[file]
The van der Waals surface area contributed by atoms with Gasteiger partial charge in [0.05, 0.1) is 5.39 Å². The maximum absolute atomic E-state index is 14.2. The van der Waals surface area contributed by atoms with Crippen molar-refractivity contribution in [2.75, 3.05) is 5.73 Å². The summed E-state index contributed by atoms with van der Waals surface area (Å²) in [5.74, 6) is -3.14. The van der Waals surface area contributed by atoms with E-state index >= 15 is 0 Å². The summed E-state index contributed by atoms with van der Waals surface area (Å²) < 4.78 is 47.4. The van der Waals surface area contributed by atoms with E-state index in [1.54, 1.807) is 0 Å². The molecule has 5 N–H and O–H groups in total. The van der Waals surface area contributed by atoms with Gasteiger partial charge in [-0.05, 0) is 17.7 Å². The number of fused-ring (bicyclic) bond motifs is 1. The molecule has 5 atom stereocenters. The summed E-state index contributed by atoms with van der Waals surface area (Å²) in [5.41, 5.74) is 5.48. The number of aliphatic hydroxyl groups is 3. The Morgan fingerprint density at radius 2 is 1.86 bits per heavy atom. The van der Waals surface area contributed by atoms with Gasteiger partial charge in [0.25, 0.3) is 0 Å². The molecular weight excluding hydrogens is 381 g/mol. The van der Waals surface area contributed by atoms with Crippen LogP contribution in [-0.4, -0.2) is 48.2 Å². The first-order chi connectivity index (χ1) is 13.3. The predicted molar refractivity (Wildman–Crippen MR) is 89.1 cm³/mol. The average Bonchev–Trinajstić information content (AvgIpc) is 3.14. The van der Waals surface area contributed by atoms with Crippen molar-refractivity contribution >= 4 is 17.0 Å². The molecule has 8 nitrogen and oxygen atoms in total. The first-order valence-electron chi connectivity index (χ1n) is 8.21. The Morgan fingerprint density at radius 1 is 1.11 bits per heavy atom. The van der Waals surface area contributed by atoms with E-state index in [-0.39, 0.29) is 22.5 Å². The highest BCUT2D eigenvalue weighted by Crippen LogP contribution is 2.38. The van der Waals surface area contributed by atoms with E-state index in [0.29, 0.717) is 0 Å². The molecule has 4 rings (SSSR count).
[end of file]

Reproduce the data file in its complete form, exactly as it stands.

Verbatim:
The van der Waals surface area contributed by atoms with Gasteiger partial charge in [0.05, 0.1) is 5.39 Å². The maximum absolute atomic E-state index is 14.2. The van der Waals surface area contributed by atoms with Crippen molar-refractivity contribution in [2.75, 3.05) is 5.73 Å². The summed E-state index contributed by atoms with van der Waals surface area (Å²) in [5.74, 6) is -3.14. The van der Waals surface area contributed by atoms with E-state index >= 15 is 0 Å². The summed E-state index contributed by atoms with van der Waals surface area (Å²) < 4.78 is 47.4. The van der Waals surface area contributed by atoms with E-state index in [1.54, 1.807) is 0 Å². The molecule has 5 N–H and O–H groups in total. The van der Waals surface area contributed by atoms with Gasteiger partial charge in [-0.05, 0) is 17.7 Å². The number of fused-ring (bicyclic) bond motifs is 1. The molecule has 5 atom stereocenters. The summed E-state index contributed by atoms with van der Waals surface area (Å²) in [5.41, 5.74) is 5.48. The number of aliphatic hydroxyl groups is 3. The Morgan fingerprint density at radius 2 is 1.86 bits per heavy atom. The van der Waals surface area contributed by atoms with Gasteiger partial charge in [0.25, 0.3) is 0 Å². The molecular weight excluding hydrogens is 381 g/mol. The van der Waals surface area contributed by atoms with Crippen LogP contribution in [-0.4, -0.2) is 48.2 Å². The first-order chi connectivity index (χ1) is 13.3. The predicted molar refractivity (Wildman–Crippen MR) is 89.1 cm³/mol. The average Bonchev–Trinajstić information content (AvgIpc) is 3.14. The van der Waals surface area contributed by atoms with Crippen molar-refractivity contribution >= 4 is 17.0 Å². The molecule has 8 nitrogen and oxygen atoms in total. The first-order valence-electron chi connectivity index (χ1n) is 8.21. The Morgan fingerprint density at radius 1 is 1.11 bits per heavy atom. The van der Waals surface area contributed by atoms with E-state index in [-0.39, 0.29) is 22.5 Å². The highest BCUT2D eigenvalue weighted by Crippen LogP contribution is 2.38. The van der Waals surface area contributed by atoms with E-state index in [0.29, 0.717) is 0 Å². The molecule has 4 rings (SSSR count).